n Mississippi, where the active workforce stands at over 1.2 million, state and local officials concentrate on building a reliable professional pathway to connect its workers to fast-growing industries in need of skilled talent. As the nation recovers from pandemic-related loss and help wanted signs continue to occupy storefront windows and billboards on local highways, the need for help doesn’t go unnoticed.
The state’s leading industries include advanced manufacturing, aerospace and defense, food and beverage, automotive, distribution and logistics, forestry, energy and chemicals. These sectors depend on a copious pipeline of skilled talent, especially as new companies move in to set up operations. Though as quickly as days pass by, unabating innovations sweep through these industries, often throwing a wrench at fresh-faced talent entering the workforce. In other words, companies hold a pivotal role in providing insight to immerging needs for upskilling new and existing employees. Collaboration from industry partners to state and local institutions and organizations is key to the longevity of a profitable business ecosystem.
Mississippi’s Office of Workforce Development, now rebranded as Accelerate Mississippi, came into existence in April 2021. Before Accelerate, the state did not have an organization solely focused on workforce development strategies.
For Ryan Miller, executive director of Accelerate Mississippi, creating a plan catering to individual sector and workforce needs had to be organized to serve the community equally. Accelerate’s team worked to develop its “ecosystem approach,” separating the state into eight different micro regions, headed by ecosystem coordinators to work with industry partners and community colleges to advertise training program opportunities.
“We’ve invested some workforce funding into expanding the availability of training,” says Miller. “The other thing we had to do, besides creating more programmatic availability, was to try to do a better job at letting Mississippians know about the opportunity to pursue these careers. So, we had to get geographically organized to do that.”
Mississippi focuses its resources on providing opportunity to its residents through training programs that lead to better jobs. Through Mississippi’s workforce and advanced training opportunities over 20,000 workers have gained training and $50 million has been invested by the state toward job creation and training between 2016 and 2026.
Perfecting the Talent Pipeline
In September 2022, The U.S. Economic Development Administration (EDA) awarded two grants to the Magnolia State to build out workforce training centers. The intended goal of each grant is to create economic opportunity, strengthen the regional economy, create high-paying jobs and support private capital investment throughout the state.
The Mississippi Band of Choctaw Indians (MBCI) received $5.8 million through the American Rescue Plan’s Indigenous Communities Program to build their Advanced Workforce Training Center. MBCI is the only federally recognized tribe in the state, with over 11,000 members spanning 34,000 acres in 10 counties. The new 50,000-sq.-ft. center will be located 75 miles northeast of Jackson, Mississippi, in the Pearl River community.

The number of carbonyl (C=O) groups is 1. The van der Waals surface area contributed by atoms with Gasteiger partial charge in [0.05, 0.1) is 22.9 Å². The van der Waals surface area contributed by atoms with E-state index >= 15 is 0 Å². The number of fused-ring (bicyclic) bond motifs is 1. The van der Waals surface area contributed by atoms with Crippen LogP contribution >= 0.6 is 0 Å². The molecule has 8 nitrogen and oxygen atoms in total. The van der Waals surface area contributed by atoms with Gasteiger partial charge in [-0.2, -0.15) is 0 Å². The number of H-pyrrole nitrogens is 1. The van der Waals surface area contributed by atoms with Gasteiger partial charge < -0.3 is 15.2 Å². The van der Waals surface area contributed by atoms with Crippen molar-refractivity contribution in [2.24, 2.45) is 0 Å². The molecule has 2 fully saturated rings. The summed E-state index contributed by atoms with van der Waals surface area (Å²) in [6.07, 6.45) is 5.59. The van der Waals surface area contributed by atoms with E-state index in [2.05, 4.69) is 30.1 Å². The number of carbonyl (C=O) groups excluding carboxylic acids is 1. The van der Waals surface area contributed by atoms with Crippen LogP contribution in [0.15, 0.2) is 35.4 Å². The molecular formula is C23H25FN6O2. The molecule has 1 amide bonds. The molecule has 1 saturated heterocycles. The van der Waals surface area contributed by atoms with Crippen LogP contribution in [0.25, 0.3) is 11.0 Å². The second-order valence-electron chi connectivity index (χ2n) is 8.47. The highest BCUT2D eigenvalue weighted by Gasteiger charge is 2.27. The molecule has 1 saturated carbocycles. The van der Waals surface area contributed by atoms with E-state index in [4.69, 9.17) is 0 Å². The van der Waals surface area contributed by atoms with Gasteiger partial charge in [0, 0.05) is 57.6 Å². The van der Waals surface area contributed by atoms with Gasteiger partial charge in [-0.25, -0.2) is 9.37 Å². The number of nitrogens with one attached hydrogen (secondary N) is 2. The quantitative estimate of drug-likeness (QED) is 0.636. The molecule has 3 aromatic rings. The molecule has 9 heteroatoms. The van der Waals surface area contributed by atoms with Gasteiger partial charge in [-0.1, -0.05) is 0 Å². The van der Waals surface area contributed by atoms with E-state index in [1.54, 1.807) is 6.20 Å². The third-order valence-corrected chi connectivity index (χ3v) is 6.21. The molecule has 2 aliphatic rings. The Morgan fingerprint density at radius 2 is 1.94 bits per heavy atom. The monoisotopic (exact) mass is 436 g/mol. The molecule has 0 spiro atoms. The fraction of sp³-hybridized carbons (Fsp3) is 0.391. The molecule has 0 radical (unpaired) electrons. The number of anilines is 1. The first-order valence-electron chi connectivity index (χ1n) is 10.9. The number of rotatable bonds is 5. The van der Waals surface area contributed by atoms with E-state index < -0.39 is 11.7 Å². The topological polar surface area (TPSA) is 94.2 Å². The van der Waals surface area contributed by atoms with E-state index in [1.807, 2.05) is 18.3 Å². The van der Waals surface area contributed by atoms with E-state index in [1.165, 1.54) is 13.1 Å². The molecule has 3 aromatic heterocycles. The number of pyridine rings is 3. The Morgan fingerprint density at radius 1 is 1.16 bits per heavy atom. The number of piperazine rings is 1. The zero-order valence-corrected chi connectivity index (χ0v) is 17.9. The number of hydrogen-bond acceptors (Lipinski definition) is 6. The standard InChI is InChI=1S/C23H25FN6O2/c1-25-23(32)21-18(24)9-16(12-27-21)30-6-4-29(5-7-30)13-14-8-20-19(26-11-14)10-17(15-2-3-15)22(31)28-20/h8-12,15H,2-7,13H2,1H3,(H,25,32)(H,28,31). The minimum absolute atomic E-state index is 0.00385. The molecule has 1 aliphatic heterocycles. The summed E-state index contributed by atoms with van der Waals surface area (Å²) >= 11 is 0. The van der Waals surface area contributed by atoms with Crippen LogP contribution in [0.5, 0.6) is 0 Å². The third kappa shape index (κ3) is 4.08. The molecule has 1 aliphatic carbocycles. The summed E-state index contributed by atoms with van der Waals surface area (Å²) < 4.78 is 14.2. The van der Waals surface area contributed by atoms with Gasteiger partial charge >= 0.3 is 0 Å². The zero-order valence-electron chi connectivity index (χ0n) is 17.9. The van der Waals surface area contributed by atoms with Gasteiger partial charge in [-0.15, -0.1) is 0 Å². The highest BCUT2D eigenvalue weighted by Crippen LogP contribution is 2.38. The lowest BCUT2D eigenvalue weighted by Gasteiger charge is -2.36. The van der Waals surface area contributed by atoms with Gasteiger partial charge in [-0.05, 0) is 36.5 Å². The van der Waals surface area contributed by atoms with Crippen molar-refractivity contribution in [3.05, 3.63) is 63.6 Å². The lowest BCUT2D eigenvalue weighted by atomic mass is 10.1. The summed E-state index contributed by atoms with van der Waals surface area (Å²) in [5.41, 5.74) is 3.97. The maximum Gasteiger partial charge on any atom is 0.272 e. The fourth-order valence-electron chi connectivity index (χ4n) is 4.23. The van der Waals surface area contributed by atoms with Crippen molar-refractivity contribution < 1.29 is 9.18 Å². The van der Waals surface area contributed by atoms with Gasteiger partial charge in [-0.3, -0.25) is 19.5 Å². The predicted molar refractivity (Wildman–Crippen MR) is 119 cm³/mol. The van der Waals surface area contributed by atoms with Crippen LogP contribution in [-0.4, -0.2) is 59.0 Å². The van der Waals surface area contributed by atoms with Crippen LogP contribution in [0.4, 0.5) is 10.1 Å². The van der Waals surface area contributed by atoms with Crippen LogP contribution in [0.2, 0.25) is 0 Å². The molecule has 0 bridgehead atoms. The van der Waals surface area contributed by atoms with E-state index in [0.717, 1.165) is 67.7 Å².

“We have developed a long-term strategy to strengthen the Choctaw workforce, which is essential to successful economic development,” said Economic Development Director John Hendrix in a press release. “This new facility will enable us to provide advanced skills training, including vocational skills such as electrical, HVAC, and industrial maintenance. We will also offer training in computer and digital skills, healthcare, and management. The Center will also support Choctaw entrepreneurs with a small business development center with a maker space and incubator.”
Panola County landed $4 million in EDA grant funding to transform a vacant outlet mall in Batesville into a workforce training center to service North Mississippi. The Concourse came to fruition after years of planning from leadership in Panola County, North Delta Planning and Development District and Northwest Community College. The center is expected to retain 350 jobs and create $11 million in private investment.
“The Concourse is an example of a community coming together and recognizing there’s a need and coming up with really creative solutions as to how to meet that need,” says Miller. “You’ve got local economic developers, the City Council, the County Board of Supervisors, Northwest Community College and industry who have largely put their heads together and said this is desperately needed if we’re going to have a viable and sustainable workforce.”
According to Joe Azar, director of economic development in Panola County, before the announcement of the EDA’s investment, the county was able to acquire the outlet mall after it went into bankruptcy for $2.5 million, which was then matched by $2.5 million in city funds and $5 million from the state to renovate the space. “The EDA then put some finishing touches to it,” he says. “They came up with $4 million that we’re using now and we still have $2 million in state funds in the bank, so we’re just excited.
The 160,000-sq.-ft. Concourse is open for diesel mechanic training and electrical skills training programs, while it’s currently in its second of three phases of construction, expected to be fully operational by 2026. As the center wraps up construction, training programs offered will be based on sector needs faced by the northern part of the state.
Northwest Community College will move relevant programs from their main campus to the Concourse to make courses and training accessible to a larger population density. The center will additionally offer an entrepreneurial program and incubator for residents looking to create and build out their business in Mississippi.